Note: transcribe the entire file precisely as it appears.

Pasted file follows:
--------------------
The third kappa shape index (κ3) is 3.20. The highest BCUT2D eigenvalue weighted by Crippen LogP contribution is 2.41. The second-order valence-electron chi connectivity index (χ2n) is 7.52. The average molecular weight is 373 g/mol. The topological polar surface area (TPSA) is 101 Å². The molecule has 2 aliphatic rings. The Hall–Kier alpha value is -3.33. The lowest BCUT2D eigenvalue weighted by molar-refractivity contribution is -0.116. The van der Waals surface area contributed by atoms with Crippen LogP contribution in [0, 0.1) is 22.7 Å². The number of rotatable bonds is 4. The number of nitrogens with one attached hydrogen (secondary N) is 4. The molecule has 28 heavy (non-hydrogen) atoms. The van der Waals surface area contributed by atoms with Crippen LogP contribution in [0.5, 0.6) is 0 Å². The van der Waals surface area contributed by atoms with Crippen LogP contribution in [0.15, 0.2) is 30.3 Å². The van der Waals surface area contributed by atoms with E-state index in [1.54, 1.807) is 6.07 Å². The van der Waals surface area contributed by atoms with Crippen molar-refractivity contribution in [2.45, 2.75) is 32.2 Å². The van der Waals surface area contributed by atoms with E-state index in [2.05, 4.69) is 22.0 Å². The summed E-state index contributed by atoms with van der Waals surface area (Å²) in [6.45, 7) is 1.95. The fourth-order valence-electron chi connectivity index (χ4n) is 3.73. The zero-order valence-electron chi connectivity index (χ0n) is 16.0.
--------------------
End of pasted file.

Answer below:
The third kappa shape index (κ3) is 3.20. The highest BCUT2D eigenvalue weighted by Crippen LogP contribution is 2.41. The second-order valence-electron chi connectivity index (χ2n) is 7.52. The average molecular weight is 373 g/mol. The topological polar surface area (TPSA) is 101 Å². The molecule has 2 aliphatic rings. The Hall–Kier alpha value is -3.33. The lowest BCUT2D eigenvalue weighted by molar-refractivity contribution is -0.116. The van der Waals surface area contributed by atoms with Crippen LogP contribution in [0, 0.1) is 22.7 Å². The number of rotatable bonds is 4. The number of nitrogens with one attached hydrogen (secondary N) is 4. The molecule has 28 heavy (non-hydrogen) atoms. The van der Waals surface area contributed by atoms with Crippen LogP contribution in [0.5, 0.6) is 0 Å². The van der Waals surface area contributed by atoms with Crippen LogP contribution in [0.15, 0.2) is 30.3 Å². The van der Waals surface area contributed by atoms with E-state index in [1.54, 1.807) is 6.07 Å². The van der Waals surface area contributed by atoms with Crippen molar-refractivity contribution in [2.45, 2.75) is 32.2 Å². The van der Waals surface area contributed by atoms with E-state index in [2.05, 4.69) is 22.0 Å². The summed E-state index contributed by atoms with van der Waals surface area (Å²) in [6.45, 7) is 1.95. The fourth-order valence-electron chi connectivity index (χ4n) is 3.73. The zero-order valence-electron chi connectivity index (χ0n) is 16.0.